Directed by Robert Z. Leonard
Written by William Anthony McGuire, Marguerite Roberts, Sonya Levien, and Annalee Whitmore
Spoiler alert: it's easier to predict the ending than in the actual Ziegfeld biopic, but I'll keep it to "moderate"
In 1932, Florenz Ziegfeld Jr. died. Four years later, MGM memorialized his life in a style he would've appreciated—garish, long-winded, devoid of narrative structure, full of babes, and hugely expensive, but also hugely profitable. Of course, the problem with true stories that end with their heroes' deaths is that it's rather difficult to continue them, no matter how profitable they are. Eventually Arthur Freed would actually solve that problem, but in the meantime, even though the Ziegfeld Follies themselves had declined precipitously under Billie Burke's new ownership, so that by the late 1930s they were very nearly already a thing of the past, the name still had marketability, and thus MGM dedicated itself to its exploitation. Nevertheless, this "sequel" (delayed by some three years, so not really striking while the iron was hot) wound up obliged to take a very different perspective. As The Great Ziegfeld had dealt with the life of the man, 1941's Ziegfeld Girl dealt with... well, perhaps that's self-explanatory.
In fact, it's a little misleading, for Ziegfeld Girl deals with three of Ziegfeld's glorified girls, each fictional woman tailored to a stereotype in order to more purely represent a different aspect of life in the Follies. (Indeed, it's so schematic that their names even all start with the same letter.) Accordingly, Ziegfeld Girl permits three possible outcomes for a Follies girl, and I mean that it does so explicitly, in a monologue by a male tertiary character who hangs out in the ladies' dressing room for what I will charitably assume are professional reasons. So: some will wind up stars with their names in lights; some will wind up happily retired, with husbands and kids; some will wind up in the gutter. It's conceivable that you might not be able to guess what happens to whom just by knowing that the movie stars Judy Garland, Hedy Lamarr, and Lana Turner, but even then, that's mainly just because, theoretically, Lamarr and Turner could both end up in the gutter. Either way, I don't think it would take so much as half an hour's worth of actually watching Ziegfeld Girl before you were able to predict, in fine detail, exactly how it all shakes out.
That first half-hour, anyway, deals with how our Ziegfeld girls join Ziegfeld's ranks: we meet elevator operator Sheila (Turner) as she gushes to her truck driver boyfriend Gilbert (Jimmy Stewart) about how the previous day Ziegfeld had complimented her figure and suggested she take a job in his show, a compliment confirmed when Noble Sage (Edward Everett Horton), Ziegfeld's groanworthily-named assistant, shows up to complete the deal; Sandra (Lamarr) is discovered on set during her violinist husband Franz's (Philip Dorn's) audition, and she gets a job even though he doesn't; and Susan (Garland) is plucked out of an act in vaudeville (the kind of vaudeville you'd prefer to pronounce with three syllables) that she's been doing for years with her dad (Charles Winniger). Naturally, Ziegfeld himself is never seen. He serves instead as the kind of thing you'd like to call "a structuring absence," but unfortunately you can't, because nobody involved—the five screenwriters, director Robert Z. Leonard (who'd also directed The Great Ziegfeld), the actors—knew how to generate that kind of imposing offscreen emanation. Thus it feels like the Follies just kind of exist and organize themselves; it all but cries out for a William Powell cameo, but I suppose that just wasn't in the cards, at least this time.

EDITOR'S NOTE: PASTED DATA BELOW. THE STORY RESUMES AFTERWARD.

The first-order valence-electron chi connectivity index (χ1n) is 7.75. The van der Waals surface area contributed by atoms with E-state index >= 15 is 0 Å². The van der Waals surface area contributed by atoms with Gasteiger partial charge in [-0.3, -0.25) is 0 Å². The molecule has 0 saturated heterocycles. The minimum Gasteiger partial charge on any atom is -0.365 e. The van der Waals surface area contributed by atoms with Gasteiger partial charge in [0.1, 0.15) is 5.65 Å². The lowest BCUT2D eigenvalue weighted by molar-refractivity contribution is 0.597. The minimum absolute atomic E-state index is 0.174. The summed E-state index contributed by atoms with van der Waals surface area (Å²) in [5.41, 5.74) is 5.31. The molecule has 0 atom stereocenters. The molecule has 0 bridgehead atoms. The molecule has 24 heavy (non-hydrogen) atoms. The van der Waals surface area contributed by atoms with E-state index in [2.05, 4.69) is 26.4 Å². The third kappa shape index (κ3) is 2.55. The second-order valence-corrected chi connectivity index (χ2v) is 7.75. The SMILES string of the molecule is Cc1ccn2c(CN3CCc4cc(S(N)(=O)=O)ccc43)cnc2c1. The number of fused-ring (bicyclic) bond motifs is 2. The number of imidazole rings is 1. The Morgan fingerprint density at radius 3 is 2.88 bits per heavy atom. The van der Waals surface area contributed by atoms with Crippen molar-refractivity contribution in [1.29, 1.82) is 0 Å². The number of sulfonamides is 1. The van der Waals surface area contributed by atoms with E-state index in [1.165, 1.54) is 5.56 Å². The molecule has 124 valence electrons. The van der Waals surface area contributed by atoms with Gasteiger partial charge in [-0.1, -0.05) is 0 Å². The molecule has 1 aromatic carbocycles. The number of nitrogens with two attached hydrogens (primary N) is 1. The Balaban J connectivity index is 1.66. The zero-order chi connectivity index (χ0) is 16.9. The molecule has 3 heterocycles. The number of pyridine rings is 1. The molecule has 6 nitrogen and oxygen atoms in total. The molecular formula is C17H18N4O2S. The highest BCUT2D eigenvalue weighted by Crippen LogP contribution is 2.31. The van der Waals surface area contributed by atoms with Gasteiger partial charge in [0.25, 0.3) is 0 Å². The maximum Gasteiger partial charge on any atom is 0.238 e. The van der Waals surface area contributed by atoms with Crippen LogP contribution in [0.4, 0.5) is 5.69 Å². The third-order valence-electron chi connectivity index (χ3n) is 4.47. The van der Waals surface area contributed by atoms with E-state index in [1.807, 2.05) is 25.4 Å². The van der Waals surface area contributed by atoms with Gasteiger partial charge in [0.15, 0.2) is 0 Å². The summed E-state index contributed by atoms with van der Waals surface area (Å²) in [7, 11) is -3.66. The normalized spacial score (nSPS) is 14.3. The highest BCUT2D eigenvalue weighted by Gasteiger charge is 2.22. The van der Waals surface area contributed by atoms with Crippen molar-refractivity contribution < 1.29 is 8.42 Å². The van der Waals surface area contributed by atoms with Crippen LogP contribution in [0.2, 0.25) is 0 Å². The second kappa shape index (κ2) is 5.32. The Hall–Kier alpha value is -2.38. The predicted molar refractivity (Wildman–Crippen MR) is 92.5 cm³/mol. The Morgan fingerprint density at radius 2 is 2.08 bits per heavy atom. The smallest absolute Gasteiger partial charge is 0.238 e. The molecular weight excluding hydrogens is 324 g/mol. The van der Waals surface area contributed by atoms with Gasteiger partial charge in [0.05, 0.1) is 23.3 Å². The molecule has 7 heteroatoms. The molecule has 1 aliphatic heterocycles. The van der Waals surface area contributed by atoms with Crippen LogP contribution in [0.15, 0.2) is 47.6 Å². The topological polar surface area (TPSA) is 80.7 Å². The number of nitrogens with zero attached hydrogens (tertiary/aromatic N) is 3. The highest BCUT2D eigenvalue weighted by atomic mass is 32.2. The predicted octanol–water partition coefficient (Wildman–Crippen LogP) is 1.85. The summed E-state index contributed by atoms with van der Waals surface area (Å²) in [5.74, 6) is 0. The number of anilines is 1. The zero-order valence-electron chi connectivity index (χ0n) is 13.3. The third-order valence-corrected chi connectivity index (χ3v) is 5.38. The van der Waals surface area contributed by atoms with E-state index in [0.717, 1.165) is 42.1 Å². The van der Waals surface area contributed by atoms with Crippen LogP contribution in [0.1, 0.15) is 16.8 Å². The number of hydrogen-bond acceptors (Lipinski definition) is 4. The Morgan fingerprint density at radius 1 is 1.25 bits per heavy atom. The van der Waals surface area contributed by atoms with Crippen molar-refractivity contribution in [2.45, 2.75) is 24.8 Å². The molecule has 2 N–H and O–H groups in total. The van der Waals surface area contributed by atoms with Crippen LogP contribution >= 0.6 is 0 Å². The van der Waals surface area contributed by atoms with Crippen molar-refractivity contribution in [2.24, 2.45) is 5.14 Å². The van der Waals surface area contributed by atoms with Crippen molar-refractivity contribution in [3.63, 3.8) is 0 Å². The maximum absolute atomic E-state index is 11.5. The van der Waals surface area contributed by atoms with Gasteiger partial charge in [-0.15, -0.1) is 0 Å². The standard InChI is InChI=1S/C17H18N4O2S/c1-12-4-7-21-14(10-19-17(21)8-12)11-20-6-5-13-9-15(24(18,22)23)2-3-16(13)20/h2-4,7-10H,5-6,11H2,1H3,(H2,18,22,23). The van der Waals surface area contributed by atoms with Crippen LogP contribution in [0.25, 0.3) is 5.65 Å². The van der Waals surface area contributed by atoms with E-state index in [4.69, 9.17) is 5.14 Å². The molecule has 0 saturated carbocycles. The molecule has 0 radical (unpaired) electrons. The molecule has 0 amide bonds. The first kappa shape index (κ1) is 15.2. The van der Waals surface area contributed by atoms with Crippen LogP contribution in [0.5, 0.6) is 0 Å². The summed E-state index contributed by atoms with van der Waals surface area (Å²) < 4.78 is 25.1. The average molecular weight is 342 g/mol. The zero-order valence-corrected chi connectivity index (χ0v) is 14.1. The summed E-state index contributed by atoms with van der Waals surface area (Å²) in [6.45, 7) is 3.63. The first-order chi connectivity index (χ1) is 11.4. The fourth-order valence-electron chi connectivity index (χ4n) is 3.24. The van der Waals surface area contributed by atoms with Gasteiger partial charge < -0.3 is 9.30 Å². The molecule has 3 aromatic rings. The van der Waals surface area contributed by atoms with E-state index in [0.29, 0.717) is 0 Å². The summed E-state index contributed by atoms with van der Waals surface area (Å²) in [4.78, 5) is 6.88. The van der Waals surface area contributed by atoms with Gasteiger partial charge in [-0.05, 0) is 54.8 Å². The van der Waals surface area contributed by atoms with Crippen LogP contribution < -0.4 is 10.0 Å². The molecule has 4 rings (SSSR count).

Well, the complications that begin to define the women's lives flow inexorably. Susan's reluctant to surpass her father, and so as her star rises in the Follies, they have to find stuff for him to do, but he's too proud to accept their charity. Sandra's husband just straight-up abandons her, resentful of her success, and she seeks comfort (but neither love nor sex) in the company of another married Ziegfeld dancer, Frank (Tony Martin), only to be surprised when it turns out he is seeking love and sex from her. Finally, in the A-plot that occupies by far the largest part of Ziegfeld Girl, Sheila's singled out as the great beauty of the Follies, and pursues the affections of a wealthy admirer (Ian Collins). As she pushes everyone who loved her for who she was out of her life, Sheila begins to drink even more than she had been, and the truth is she was already drinking more than one should. By the end, then, two characters get their happy endings and one slut gets punished in the midst of trying to say she was sorry.
Obviously, it's not great. Garland probably gets the best of it overall in her B-plot, in that Susan's story is sweet and actually feels grounded in something specific that both she and Winniger are able to mine some actual emotions out of, rather than grand gesticulation. But Lamarr's C-plot isn't bad, either, and though Sandra gets the least screentime, her confrontation with Frank's wife (Rose Hobart) is almost undoubtedly the single best (narrative) scene in the film. (It might be the best scene in the film, period, but we'll get to that shortly.) It turns out Frank's missus is a former Ziegfeld chorine herself, and both Lamarr and Hobart are permitted to avoid histrionics in lieu of human-scaled sadness, as they take an uncomfortable poke at the brief lives women get in show business or as objects of men's desire, which the screenplay (written, incidentally, by three women) is bitterly aware often amounts to more-or-less the same thing.